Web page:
WOTUS injunction now in effect in 28 statesWOTUS injunction now in effect in 28 states
Battle in courts continues regarding whether EPA should enforce 2015 waters of the U.S. rule.
September 26, 2018
The Trump Administration is working to repeal the waters of the U.S. (WOTUS) rule, but each move by the Environmental Protection Agency is tackled in court. Just last month, a federal district court struck down EPA’s nationwide delay of the 2015 WOTUS rule, making it the law of the land once again in 26 states.
The American Farm Bureau Federation and a broad coalition of business groups on Wednesday asked a federal district court in Georgia to expand its prior order delaying implementation of the flawed 2015 Waters of the U.S. rule in 11 states. The coalition asked that the United States District Court for the Southern District of Georgia extend its previous injunction to block the WOTUS rule in the remaining 22 states that are currently subject to the rule.
If the Georgia court extends its injunction as requested, the WOTUS rule will be temporarily blocked in all 50 states.
As explained in the motion, one of the many problems with the WOTUS situation is the hodgepodge of states in which the federal rule is applicable. “This is a deeply troubling state of affairs. A rule this fundamental to the [Clean Water Act’s] regulatory scheme should not apply in a patchwork manner,” the motion noted.
Most importantly, the filing highlights the ill logic of allowing piecemeal enforcement of an almost certainly doomed regulation. As stated in the motion, “the public has no interest in the enforcement of an illegal rule.”
The WOTUS rule, now enjoined in 28 states, was issued by EPA to clarify its jurisdiction over “navigable” waters under the Clean Water Act. The Obama Administration-era regulation dramatically expanded the agency’s jurisdiction to include, among other water bodies, upstream waters and intermittent and ephemeral streams, such as the kind farmers use for drainage and irrigation. It also covered lands adjacent to such waters.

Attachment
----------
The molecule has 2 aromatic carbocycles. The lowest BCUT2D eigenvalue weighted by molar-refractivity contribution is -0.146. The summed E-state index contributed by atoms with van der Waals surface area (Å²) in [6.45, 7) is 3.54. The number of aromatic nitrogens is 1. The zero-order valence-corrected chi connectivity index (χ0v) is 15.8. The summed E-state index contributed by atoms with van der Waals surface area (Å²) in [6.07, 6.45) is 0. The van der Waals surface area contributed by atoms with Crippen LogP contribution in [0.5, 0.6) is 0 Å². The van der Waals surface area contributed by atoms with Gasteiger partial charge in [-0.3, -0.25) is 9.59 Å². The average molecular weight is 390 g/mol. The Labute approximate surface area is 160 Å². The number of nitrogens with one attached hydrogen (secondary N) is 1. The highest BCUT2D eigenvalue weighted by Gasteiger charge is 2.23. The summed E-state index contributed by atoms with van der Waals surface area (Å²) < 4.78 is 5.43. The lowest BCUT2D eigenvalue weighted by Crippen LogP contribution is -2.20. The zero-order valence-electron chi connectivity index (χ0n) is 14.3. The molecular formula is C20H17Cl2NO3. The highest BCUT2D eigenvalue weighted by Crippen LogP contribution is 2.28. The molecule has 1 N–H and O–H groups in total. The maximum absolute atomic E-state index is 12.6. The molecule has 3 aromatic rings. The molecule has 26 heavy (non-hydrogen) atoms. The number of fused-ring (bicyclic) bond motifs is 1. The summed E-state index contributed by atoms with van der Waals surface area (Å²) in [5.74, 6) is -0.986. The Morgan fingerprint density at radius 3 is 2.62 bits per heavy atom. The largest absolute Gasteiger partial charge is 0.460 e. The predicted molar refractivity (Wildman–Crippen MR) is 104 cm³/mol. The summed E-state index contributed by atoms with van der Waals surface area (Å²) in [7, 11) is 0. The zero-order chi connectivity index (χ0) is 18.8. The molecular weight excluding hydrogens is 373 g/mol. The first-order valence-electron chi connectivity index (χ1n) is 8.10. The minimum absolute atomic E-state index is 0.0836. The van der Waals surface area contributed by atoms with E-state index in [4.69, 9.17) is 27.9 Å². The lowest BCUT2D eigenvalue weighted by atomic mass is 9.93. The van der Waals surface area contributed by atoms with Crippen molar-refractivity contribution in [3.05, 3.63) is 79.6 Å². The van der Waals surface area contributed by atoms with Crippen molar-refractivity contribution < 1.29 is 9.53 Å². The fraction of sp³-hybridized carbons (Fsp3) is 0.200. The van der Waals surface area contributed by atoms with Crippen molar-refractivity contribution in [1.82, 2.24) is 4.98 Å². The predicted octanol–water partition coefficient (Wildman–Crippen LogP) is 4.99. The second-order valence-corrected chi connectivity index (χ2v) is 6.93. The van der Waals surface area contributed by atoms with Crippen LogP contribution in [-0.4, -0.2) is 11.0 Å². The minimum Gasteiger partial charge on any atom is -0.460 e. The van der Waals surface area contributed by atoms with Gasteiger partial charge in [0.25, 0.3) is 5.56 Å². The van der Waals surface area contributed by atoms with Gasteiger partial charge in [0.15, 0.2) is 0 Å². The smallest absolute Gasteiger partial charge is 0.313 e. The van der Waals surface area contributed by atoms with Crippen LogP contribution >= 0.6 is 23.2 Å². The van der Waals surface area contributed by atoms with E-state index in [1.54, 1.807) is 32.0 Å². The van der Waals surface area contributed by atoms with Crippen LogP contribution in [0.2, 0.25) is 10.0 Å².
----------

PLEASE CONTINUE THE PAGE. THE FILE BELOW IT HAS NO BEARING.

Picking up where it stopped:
Farmers and ranchers in 22 states are subject to the confusing and unlawful WOTUS rule. “For those farmers and ranchers, every small wetland, ditch or ephemeral stream on their land is a regulatory landmine. That’s one more layer of uncertainty for farmers in these already uncertain times,” Zippy Duvall, president of the American Farm Bureau Federation, wrote in his latest "Zipline."
Duvall called the 2015 WOTUS rule a “pig in a poke — bureaucratic doublespeak designed to allow the federal government to regulate productive land use. Thankfully, several courts recognized the dangerous potential of the rule and blocked it — temporarily — but those orders only apply in specific states, leaving farmers in much of the country still vulnerable to enforcement.”
The Trump Administration EPA in January delayed the rule’s effective date until 2020 -- a move applauded by many agricultural groups – and agreed to work with stakeholders, including farmers, on a new regulation.
In August, the U.S. District Court for the District of South Carolina overturned the delay, agreeing with environmental groups that the Trump Administration did not follow the Administrative Procedures Act when suspending the rule, and reinstated the regulation for the 26 states where it hadn’t been blocked.
In recent weeks, a U.S. district court in Texas granted an injunction for Louisiana, Mississippi and Texas. These states were affected by the South Carolina court's overturning.
The U.S. District Court for the District of North Dakota added Iowa to the list of 12 states that do not need to implement the 2015 WOTUS rule. In August 2015, that court issued a preliminary injunction against the regulation for Alaska, Arizona, Arkansas, Colorado, Idaho, Missouri, Montana, Nebraska, Nevada, New Mexico, North Dakota, South Dakota and Wyoming.
In June, a U.S. district court in Georgia granted an injunction for Alabama, Florida, Georgia, Indiana, Kansas, Kentucky, North Carolina, South Carolina, Utah, West Virginia and Wisconsin.
“When it comes to waters of the U.S., the game isn’t over, the outcome isn’t certain and our opponents would like to run out the clock. None of us can afford to sit passively in the stands — much less celebrate,” Duvall added. “If these months of blocking and tackling lead us to a future where our land isn’t regulated like water, it will have been worth the effort.”
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